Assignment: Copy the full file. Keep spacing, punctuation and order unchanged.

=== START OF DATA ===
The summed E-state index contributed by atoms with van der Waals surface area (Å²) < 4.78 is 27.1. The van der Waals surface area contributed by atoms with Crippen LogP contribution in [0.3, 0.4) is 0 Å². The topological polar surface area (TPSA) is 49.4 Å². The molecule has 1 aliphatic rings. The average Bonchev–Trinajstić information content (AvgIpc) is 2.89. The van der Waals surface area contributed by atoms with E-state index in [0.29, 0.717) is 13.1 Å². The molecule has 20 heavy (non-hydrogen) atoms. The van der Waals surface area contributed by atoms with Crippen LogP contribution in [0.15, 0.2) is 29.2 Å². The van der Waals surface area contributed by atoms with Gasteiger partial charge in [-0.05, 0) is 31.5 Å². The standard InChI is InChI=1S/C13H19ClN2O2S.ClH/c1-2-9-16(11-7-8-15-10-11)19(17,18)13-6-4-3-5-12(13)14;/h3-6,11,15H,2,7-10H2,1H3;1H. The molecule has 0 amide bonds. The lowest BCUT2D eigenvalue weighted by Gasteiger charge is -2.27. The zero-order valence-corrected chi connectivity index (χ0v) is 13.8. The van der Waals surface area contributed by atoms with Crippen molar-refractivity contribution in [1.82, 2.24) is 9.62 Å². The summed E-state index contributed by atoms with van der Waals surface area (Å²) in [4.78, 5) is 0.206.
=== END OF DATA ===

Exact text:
The summed E-state index contributed by atoms with van der Waals surface area (Å²) < 4.78 is 27.1. The van der Waals surface area contributed by atoms with Crippen LogP contribution in [0.3, 0.4) is 0 Å². The topological polar surface area (TPSA) is 49.4 Å². The molecule has 1 aliphatic rings. The average Bonchev–Trinajstić information content (AvgIpc) is 2.89. The van der Waals surface area contributed by atoms with E-state index in [0.29, 0.717) is 13.1 Å². The molecule has 20 heavy (non-hydrogen) atoms. The van der Waals surface area contributed by atoms with Crippen LogP contribution in [0.15, 0.2) is 29.2 Å². The van der Waals surface area contributed by atoms with Gasteiger partial charge in [-0.05, 0) is 31.5 Å². The standard InChI is InChI=1S/C13H19ClN2O2S.ClH/c1-2-9-16(11-7-8-15-10-11)19(17,18)13-6-4-3-5-12(13)14;/h3-6,11,15H,2,7-10H2,1H3;1H. The molecule has 0 amide bonds. The lowest BCUT2D eigenvalue weighted by Gasteiger charge is -2.27. The zero-order valence-corrected chi connectivity index (χ0v) is 13.8. The van der Waals surface area contributed by atoms with Crippen molar-refractivity contribution in [1.82, 2.24) is 9.62 Å². The summed E-state index contributed by atoms with van der Waals surface area (Å²) in [4.78, 5) is 0.206.